When everything we do is recorded and remembered by our technology, what role does memory have? Keeping us human.
You’ve already forgotten almost everything that’s ever happened to you. Even immediately after you finish this, you won’t remember everything you read. A sentence might pop into your mind in a few days, remixed with something else as a new experience enters your stream of consciousness and disappears just as fast. That’s the nature of memory, which is far less reliable than you might think.
Experience is a blur punctuated by a few bright moments that stand out. But even those so-called “flashbulb memories,” salient as they seem at the time, are as easily forgotten as their more banal counterparts. Few people realize how wrong their recollections, even of pivotal or traumatizing events like 9/11, can be.
As humans become more entwined with technology, however, that’s starting to change. What does that mean for the future of memory?
THE MEMORY PALACE
If it’s true that memory is an artificial construct, what does that mean about our relationship with our own experiences? When I first met my colleague James Jorasch, inventor and founder of Science House, he taught me a few of the tricks, including the construction of a memory palace, that he uses to compete in the US Memory Championship.
The book Moonwalking with Einstein details the process used by memory competitors. They don’t memorize an entire deck of cards in order by recalling them the way they appear. Instead, the King of Clubs might become Tiger Woods, who then appears as a character in a larger story that unfolds in your memory palace, which could be your childhood home or any familiar environment.
Memory is complicated, but to try to simplify it: It operates on two tracks. First, the small seahorse-shaped hippocampus in your brain acts like a bouncer at a club, letting in bits that help the brain survive. The pieces of information deemed worthy of recall are passed on to the amygdala, which doesn’t encode a perfect copy. The true point of memory, ultimately, is survival. The brain remembers how to find food or avoid the familiar face of an enemy. Your brain doesn’t need the names, numbers or irrelevant details associated with an event.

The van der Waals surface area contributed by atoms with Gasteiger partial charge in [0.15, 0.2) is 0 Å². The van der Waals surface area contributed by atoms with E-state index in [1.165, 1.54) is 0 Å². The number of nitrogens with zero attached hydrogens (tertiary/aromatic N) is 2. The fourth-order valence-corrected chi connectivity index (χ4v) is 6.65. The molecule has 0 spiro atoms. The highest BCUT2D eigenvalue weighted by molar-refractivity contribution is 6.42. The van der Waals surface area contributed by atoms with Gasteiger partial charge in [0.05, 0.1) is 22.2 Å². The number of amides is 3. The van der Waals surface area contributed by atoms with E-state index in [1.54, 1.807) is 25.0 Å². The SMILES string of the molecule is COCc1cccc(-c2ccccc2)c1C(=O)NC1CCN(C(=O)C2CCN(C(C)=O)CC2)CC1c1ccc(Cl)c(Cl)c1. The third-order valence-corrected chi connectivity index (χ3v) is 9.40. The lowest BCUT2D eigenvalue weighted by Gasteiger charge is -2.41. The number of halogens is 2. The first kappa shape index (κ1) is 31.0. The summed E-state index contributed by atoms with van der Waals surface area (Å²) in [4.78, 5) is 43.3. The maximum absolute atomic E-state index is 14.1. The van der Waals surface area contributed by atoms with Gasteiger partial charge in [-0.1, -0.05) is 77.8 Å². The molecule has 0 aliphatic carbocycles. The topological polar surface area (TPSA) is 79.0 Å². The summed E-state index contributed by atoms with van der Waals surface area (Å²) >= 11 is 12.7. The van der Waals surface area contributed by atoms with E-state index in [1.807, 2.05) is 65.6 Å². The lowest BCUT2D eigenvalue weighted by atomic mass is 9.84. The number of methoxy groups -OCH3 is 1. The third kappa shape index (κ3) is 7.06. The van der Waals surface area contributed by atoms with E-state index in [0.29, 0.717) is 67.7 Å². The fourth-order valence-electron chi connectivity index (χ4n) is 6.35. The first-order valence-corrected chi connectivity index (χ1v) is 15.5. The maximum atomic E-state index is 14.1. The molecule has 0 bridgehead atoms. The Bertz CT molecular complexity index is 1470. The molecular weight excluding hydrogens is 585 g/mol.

“Machines and humans have two different languages of memory,” James says. “Machine memory is binary, while brain memory employs images. In between, we speak a third language: words. Right now, we speak to people as if they are machines and will remember perfectly. In the future, however, we will optimize a shared language for recall.”
This new language will be a synthesis of machine and human memory. It is nascent today in the art and science of visualization. Math and imagination form a collective super-memory that we can tap into to make better decisions about survival together.
MEMORY IS A RECONSTRUCTION
As a child, Dr. David Eagleman fell off a roof. Though the drop took less than a second, it felt much longer, sparking his interest in memory and time. Now the director of the Laboratory for Perception and Action and the Initiative on Neuroscience and Law at Baylor University, Eagleman has been known to toss people off a 150-foot roof onto a safety net so he can examine their memory of the event.
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